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Using ORCID to Re-imagine Research Attribution

Richard Wynne's picture

In comments made during her 2018 Council of Science Editors plenary address Alison Mudditt, the then recently appointed CEO of PLOS, observed that “research is not article shaped.” In other words, research outputs now encompass far more than can be effectively encapsulated in the seventeenth-century construct of a research paper.

With almost $2 trillion dollars invested globally in research each year, let’s just say that research funders and academic institutions are increasingly curious about outputs such as data, software, algorithms, protocols, mentoring, public impact, etc.

At the other end of the research ecosystem, researchers (especially early career researchers) are frustrated that their many contributions to research output are overlooked by traditional measures of impact. As noted by Stephen Curry of Imperial College London, “Researchers deserve to be judged on the basis of what they have done, not simply where they have published — and to be given credit for the many contributions they make above and beyond the publication of research papers.”

In light of these needs, we founded Rescognito with the idea that research credit and recognition should be:

  • Open. Free for individual researchers
  • Transparent. Direct recognition, not via opaque measures of impact
  • Democratic. Anyone with an ORCID iD can participate
  • Granular. A broad range of research outputs recognizable
  • Attributable. Tied to an authenticated ORCID iD or institution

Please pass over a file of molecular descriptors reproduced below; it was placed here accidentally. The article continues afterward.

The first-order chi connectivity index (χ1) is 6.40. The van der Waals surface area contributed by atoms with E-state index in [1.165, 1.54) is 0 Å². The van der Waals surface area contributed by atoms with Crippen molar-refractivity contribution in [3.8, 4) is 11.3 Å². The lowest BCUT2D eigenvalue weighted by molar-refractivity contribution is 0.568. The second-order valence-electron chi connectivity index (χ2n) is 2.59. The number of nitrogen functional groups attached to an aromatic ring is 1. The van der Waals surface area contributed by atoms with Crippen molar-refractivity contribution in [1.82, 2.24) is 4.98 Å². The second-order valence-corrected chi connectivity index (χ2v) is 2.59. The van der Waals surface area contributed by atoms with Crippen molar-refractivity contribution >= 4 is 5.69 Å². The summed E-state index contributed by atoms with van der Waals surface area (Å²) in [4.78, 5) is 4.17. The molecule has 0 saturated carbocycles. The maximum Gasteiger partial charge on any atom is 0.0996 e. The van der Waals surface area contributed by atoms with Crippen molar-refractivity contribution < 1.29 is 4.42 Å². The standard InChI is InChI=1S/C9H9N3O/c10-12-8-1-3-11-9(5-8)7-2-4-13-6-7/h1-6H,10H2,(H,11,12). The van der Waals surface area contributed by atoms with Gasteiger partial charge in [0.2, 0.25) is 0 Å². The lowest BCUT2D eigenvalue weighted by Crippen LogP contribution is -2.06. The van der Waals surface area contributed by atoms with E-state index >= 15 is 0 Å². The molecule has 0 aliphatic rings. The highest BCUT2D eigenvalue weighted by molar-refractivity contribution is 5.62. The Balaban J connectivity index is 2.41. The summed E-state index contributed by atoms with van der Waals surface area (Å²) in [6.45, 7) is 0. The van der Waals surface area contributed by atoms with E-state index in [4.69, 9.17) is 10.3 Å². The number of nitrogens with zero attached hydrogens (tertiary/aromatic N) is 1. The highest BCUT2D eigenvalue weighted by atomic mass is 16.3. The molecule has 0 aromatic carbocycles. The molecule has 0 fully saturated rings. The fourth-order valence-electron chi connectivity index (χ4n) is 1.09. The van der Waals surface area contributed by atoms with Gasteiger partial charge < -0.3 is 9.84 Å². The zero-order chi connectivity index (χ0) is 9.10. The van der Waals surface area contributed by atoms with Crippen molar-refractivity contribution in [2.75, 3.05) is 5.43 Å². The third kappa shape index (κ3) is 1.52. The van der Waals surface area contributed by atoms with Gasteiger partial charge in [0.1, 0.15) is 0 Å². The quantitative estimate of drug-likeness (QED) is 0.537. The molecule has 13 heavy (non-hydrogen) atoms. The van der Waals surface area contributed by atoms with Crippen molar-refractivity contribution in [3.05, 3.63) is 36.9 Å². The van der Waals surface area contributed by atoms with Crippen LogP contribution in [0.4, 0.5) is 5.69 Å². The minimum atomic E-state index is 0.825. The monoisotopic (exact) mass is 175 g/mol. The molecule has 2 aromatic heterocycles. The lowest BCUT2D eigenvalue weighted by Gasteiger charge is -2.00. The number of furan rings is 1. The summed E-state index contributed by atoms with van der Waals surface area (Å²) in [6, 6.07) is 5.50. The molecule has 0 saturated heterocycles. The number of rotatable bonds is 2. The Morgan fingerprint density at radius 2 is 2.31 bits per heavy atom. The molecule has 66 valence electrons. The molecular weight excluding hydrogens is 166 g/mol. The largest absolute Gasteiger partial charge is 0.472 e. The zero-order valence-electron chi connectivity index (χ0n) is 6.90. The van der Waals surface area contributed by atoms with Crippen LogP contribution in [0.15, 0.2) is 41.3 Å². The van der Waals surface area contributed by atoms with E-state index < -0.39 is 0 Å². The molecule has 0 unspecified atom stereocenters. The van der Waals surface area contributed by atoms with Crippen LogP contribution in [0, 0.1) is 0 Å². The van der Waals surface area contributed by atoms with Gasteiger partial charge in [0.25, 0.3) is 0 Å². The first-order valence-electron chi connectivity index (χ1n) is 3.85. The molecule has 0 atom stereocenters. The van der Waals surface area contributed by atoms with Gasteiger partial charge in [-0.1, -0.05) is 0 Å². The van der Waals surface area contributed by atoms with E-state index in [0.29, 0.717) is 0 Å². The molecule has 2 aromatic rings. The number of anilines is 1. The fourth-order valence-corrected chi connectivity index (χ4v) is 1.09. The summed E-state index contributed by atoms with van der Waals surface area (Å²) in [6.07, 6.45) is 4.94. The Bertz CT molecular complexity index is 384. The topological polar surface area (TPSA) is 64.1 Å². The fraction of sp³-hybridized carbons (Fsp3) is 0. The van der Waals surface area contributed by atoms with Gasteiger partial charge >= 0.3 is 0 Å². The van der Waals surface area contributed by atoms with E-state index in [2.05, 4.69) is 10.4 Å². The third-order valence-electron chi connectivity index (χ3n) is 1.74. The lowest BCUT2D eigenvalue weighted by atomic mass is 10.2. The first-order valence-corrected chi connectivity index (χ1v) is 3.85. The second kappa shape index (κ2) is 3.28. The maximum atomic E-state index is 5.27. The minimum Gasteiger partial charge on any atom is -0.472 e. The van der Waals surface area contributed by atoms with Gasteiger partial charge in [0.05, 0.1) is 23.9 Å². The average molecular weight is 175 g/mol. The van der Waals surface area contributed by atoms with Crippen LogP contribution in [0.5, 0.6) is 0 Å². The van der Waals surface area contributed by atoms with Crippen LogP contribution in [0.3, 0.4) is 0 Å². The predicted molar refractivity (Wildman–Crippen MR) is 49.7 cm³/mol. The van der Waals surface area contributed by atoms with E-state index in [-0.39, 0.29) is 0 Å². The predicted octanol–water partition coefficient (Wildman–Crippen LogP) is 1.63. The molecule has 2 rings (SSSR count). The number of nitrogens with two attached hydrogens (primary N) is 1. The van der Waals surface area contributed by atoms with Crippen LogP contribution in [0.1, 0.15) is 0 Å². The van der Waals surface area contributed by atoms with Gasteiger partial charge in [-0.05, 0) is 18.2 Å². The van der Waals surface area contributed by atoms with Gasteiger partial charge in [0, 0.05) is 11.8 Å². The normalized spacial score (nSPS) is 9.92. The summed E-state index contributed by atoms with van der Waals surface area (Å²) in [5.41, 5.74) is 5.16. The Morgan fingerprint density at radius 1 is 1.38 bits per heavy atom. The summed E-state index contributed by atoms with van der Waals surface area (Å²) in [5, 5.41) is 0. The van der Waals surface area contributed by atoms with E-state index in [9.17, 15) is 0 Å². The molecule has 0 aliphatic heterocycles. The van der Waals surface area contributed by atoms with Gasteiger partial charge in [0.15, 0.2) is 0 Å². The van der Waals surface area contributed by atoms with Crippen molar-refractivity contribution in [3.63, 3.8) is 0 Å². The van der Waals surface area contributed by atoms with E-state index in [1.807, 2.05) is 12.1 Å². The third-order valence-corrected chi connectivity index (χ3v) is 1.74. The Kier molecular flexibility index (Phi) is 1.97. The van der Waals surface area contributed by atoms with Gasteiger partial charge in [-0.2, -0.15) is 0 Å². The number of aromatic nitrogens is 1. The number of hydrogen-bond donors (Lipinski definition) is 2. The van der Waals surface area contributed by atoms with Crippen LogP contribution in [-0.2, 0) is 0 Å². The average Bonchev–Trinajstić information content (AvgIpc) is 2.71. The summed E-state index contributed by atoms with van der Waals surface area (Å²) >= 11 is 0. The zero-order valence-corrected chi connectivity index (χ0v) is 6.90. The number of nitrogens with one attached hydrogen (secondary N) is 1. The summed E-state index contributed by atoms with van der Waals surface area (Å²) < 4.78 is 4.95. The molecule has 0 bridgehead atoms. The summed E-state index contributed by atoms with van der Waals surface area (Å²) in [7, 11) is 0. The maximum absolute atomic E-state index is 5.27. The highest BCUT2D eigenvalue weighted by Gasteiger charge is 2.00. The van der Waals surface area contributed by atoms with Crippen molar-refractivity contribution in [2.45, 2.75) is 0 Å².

• Standards-based. ORCID, DOI, ROR, and CRediT

For these reasons, ORCID was a natural partner for building a new platform designed to integrate with the existing ecosystem. The objective of Rescognito is not to “disrupt” or to “dis-intermediate”, but to work with existing scholarly societies and other participants, keeping them at the heart of research evaluation and reputation management. Rescognito does not store content, it is not a social network nor workflow system; it is just a thin layer exclusively focused on recognition of a wide variety of research contributions. 

Using our platform, recognition is attributed using a counter called a “COG” (short for ReCOGnition) and the ORCID iD of the person granting the recognition. By themselves COG totals are a relatively superficial metric; but because they are open, transparent and attributable, we anticipate that layers of analytics, visualization and possibly AI will provide valuable insights into research trends and people.

We use the CRediT taxonomy, supplemented with a continuously-evolving list of home-grown recognition reasons (feedback welcome!) useful for recognizing non-article-based contributions and non-science works in the humanities and arts:

  

 

 

 

 

 

 

 

 

 

 

Thanks to ORCID our system can reliably identify research professionals (for example, the aforementioned Stephen Curry, along with his works: https://rescognito.com/0000-0002-0552-8870):

 

 

 

 

 

 

ORCID integration ensures that the recognizing person is also transparently and reliably identified (for example, https://rescognito.com/0000-0002-7563-0125):


 

 

 

 

Rescognito also allows self-recognition as a way to claim/assign CRediT for a previously published work (for example, https://rescognito.com/0000-0002-0673-1360):  

Our upcoming launch in September of 2019 will include Institutional Recognition, meaning that organizations will be able to recognize research behaviors and outputs that they want to encourage and reward. Also in upcoming in September is article-based-recognition that will allow multiple contributors (provided they have an ORCID iD in the metadata) to be recognized for multiple CRediT contributions in one action.


 

 

 

 

 

 

If you would like more information, please contact us.

In summary, will recognition make any difference?  I can’t say it better than Alex Holcombe in his recent Nature article:

“Will making less-acknowledged roles more visible really change things? It will. Research institutes recruiting for positions such as programmers, statisticians and project managers will have better information for hiring. Applicants for grants will find it easier to show funders that they have the right skills. The allocation of scientific resources will shift to more effective combinations of researchers.”